From raw to dried, the best way to have your apple a day

The health benefits of apples are well known, but does it matter if you eat them raw or dried, cooked or juiced? By Louise Atkinson

An apple a day keeps the doctor away...


APPLES are a cheap and convenient source of fibre and beneficial antioxidants, plus plant compounds called polyphenols such as quercetin, which has anti-inflammatory properties.

This might explain studies that link regularly eating one apple a day with a reduced risk of heart disease, asthma and type 2 diabetes.

An apple a day can also have "a significant preventative effect" in lung, colorectal and digestive tract cancers, according to a review by Perugia University, Italy, published in 2016 in the journal Public Health Nutrition.

At about 50 calories each, apples may also help with weight loss, partly as the 2.5g fibre in the fruit boosts satiety. Scientists at Pennsylvania University in the United States found that eating two apples 15 minutes before a meal could cut calorie intake from the meal by 15 per cent (even with the calories in the apples).

To maximise the health benefits, eat the peel, too.

"Peeling an apple, you lose half the fibre and other important antioxidant plant compounds which are found in and just under the skin," says dietitian Dr Sarah Schenker.

Apples also regularly appear in a US annual 'dirty dozen' list of foods with the most pesticides, so Dr Schenker says always wash them before eating.


WHEN you bake or stew your apple, some nutrients in it are lost - but other benefits are gained.

"If you boil fruit you lose the B and C vitamins into the cooking water, but you will still get these nutrients if you consume the cooking liquid," says Liangzi Zhang, a nutritional scientist with the Food Databanks National Capability team, a research centre funded by the British government.

"Grilling, roasting, steaming or microwaving generally preserve more nutrients."

Lightly cooking apples can triple the amount of polyphenols that your body, absorbs according to a study in the Journal of Fruit and Ornamental Plant Research in 2010. Cooking breaks down the cells in the skin, allowing the nutrients trapped in the fibrous peel to escape.

Cooking also helps destroy the enzyme polyphenol oxidase, which reacts with oxygen and makes fresh apples turn brown - a process that depletes polyphenol levels.

Stewed apples are easier on the gut, too. They also release a fibre, pectin, that gut bacteria feed on.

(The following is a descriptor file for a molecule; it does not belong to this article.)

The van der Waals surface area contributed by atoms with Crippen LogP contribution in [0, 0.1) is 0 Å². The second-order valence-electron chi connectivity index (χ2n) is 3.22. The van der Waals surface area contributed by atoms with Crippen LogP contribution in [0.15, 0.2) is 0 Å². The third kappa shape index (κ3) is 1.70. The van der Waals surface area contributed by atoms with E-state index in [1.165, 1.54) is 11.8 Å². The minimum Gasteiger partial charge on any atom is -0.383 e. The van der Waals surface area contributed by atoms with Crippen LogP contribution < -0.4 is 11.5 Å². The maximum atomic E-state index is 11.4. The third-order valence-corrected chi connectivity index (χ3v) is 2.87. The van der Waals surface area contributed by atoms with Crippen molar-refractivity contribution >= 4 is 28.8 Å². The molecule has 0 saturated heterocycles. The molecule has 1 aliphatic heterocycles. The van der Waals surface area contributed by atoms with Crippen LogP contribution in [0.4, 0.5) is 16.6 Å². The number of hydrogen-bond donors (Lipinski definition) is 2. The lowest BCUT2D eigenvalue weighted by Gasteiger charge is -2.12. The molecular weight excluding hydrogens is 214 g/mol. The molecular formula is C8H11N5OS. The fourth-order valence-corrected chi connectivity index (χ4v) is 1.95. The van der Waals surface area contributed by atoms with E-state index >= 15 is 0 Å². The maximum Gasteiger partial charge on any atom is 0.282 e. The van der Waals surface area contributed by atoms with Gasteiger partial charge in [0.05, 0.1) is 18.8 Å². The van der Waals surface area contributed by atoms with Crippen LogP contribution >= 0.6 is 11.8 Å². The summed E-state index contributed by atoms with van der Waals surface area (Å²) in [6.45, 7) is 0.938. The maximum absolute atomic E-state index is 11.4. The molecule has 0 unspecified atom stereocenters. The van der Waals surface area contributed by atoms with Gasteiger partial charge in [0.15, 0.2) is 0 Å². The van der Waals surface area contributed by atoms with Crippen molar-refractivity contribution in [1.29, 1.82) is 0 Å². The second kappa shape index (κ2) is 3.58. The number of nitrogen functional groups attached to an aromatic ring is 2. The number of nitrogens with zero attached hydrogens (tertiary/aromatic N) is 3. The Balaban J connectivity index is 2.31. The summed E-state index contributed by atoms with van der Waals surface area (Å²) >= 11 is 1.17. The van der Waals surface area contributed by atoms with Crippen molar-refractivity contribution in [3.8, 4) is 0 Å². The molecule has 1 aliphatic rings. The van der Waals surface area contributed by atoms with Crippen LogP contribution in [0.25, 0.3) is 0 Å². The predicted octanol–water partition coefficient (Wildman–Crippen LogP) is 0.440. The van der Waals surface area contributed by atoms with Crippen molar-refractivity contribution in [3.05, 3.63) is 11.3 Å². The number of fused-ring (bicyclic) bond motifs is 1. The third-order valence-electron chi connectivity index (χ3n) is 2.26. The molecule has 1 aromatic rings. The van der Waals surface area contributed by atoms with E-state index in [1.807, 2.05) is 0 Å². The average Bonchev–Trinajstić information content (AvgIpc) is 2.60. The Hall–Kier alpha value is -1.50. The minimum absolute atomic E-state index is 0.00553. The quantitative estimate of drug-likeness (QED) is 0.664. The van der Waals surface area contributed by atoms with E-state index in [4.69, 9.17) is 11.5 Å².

Studies, including one published in the American Journal of Clinical Nutrition in 1991, have shown that apple pectin fed to gut bacteria boosted production of short-chain fatty acids, which maintain the gut lining and protect against inflammation even more effectively than oat fibre.


DRIED apples contain less vitamin C than fresh but other nutrients, including fibre, are concentrated by the dehydration process.

Studies show these benefits can offset the negative impact of any hike in sugar and calories. In 2011, researchers at the University of Florida gave a group of post-menopausal women 75g of dried apple (equivalent to two fresh apples) a day, and another group 100g of prunes.

After six months, the dried apple group had a 23 per cent drop in 'bad' LDL cholesterol. The prune eaters did not.

The apple group also had a bigger drop in C-reactive protein, an inflammatory marker associated with cardiovascular disease, possibly due to the polyphenols and fibre dampening inflammation.

Although the dried apple added an extra 240 calories to their daily energy intake, the women in the 12-month study lost an average of 1.4kg (3lb), as the fibre may have helped fill them up.


ALTHOUGH a glass of apple juice counts as one of your five-a-day, juicing removes most of the fibre and increases the concentration of sugar, so its glycaemic index (a measure of its impact on blood sugar levels) is about 50, compared with 36 for a whole apple. "Juicing destroys the physical structure of the food, so the sugar is digested very fast," says Liangzi Zhang.

But Sarah Schenker says the juice is still a useful source of nutrients, with a lower GI than orange juice (59). She suggests choosing cloudy apple juice because it has four times more polyphenols than clear varieties.

© Daily Mail

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